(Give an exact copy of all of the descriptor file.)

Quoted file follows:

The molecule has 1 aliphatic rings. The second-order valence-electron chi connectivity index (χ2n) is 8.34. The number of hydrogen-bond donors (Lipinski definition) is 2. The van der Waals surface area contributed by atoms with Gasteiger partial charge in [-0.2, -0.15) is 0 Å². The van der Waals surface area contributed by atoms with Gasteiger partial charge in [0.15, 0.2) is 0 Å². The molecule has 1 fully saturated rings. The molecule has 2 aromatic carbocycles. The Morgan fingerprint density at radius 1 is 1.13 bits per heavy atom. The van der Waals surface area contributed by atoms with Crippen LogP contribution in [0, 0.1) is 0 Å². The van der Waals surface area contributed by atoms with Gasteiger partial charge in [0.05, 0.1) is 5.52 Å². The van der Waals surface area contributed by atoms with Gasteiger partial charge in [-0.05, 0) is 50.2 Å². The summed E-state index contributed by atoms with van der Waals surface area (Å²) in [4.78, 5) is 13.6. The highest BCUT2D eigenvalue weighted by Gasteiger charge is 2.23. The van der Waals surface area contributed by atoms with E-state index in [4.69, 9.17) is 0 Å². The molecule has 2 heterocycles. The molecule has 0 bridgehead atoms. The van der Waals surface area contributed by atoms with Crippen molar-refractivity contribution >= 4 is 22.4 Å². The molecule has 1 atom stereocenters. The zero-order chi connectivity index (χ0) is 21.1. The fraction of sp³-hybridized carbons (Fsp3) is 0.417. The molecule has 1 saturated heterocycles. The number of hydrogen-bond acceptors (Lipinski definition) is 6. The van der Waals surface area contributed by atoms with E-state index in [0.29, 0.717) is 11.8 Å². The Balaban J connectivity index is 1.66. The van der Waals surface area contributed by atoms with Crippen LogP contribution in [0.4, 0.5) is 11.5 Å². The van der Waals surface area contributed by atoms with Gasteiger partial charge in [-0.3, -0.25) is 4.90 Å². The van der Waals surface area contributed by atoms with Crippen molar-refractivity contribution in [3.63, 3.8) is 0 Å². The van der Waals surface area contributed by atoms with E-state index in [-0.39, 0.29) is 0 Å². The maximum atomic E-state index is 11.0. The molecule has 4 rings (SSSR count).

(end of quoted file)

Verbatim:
The molecule has 1 aliphatic rings. The second-order valence-electron chi connectivity index (χ2n) is 8.34. The number of hydrogen-bond donors (Lipinski definition) is 2. The van der Waals surface area contributed by atoms with Gasteiger partial charge in [-0.2, -0.15) is 0 Å². The van der Waals surface area contributed by atoms with Gasteiger partial charge in [0.15, 0.2) is 0 Å². The molecule has 1 fully saturated rings. The molecule has 2 aromatic carbocycles. The Morgan fingerprint density at radius 1 is 1.13 bits per heavy atom. The van der Waals surface area contributed by atoms with Crippen LogP contribution in [0, 0.1) is 0 Å². The van der Waals surface area contributed by atoms with Gasteiger partial charge in [0.05, 0.1) is 5.52 Å². The van der Waals surface area contributed by atoms with Gasteiger partial charge in [-0.05, 0) is 50.2 Å². The summed E-state index contributed by atoms with van der Waals surface area (Å²) in [4.78, 5) is 13.6. The highest BCUT2D eigenvalue weighted by Gasteiger charge is 2.23. The van der Waals surface area contributed by atoms with E-state index in [4.69, 9.17) is 0 Å². The molecule has 2 heterocycles. The molecule has 0 bridgehead atoms. The van der Waals surface area contributed by atoms with Crippen molar-refractivity contribution >= 4 is 22.4 Å². The molecule has 1 atom stereocenters. The zero-order chi connectivity index (χ0) is 21.1. The fraction of sp³-hybridized carbons (Fsp3) is 0.417. The molecule has 1 saturated heterocycles. The number of hydrogen-bond acceptors (Lipinski definition) is 6. The van der Waals surface area contributed by atoms with E-state index in [0.29, 0.717) is 11.8 Å². The Balaban J connectivity index is 1.66. The van der Waals surface area contributed by atoms with Crippen LogP contribution in [0.4, 0.5) is 11.5 Å². The van der Waals surface area contributed by atoms with Gasteiger partial charge in [-0.3, -0.25) is 4.90 Å². The van der Waals surface area contributed by atoms with Crippen molar-refractivity contribution in [3.63, 3.8) is 0 Å². The van der Waals surface area contributed by atoms with E-state index in [-0.39, 0.29) is 0 Å². The maximum atomic E-state index is 11.0. The molecule has 4 rings (SSSR count).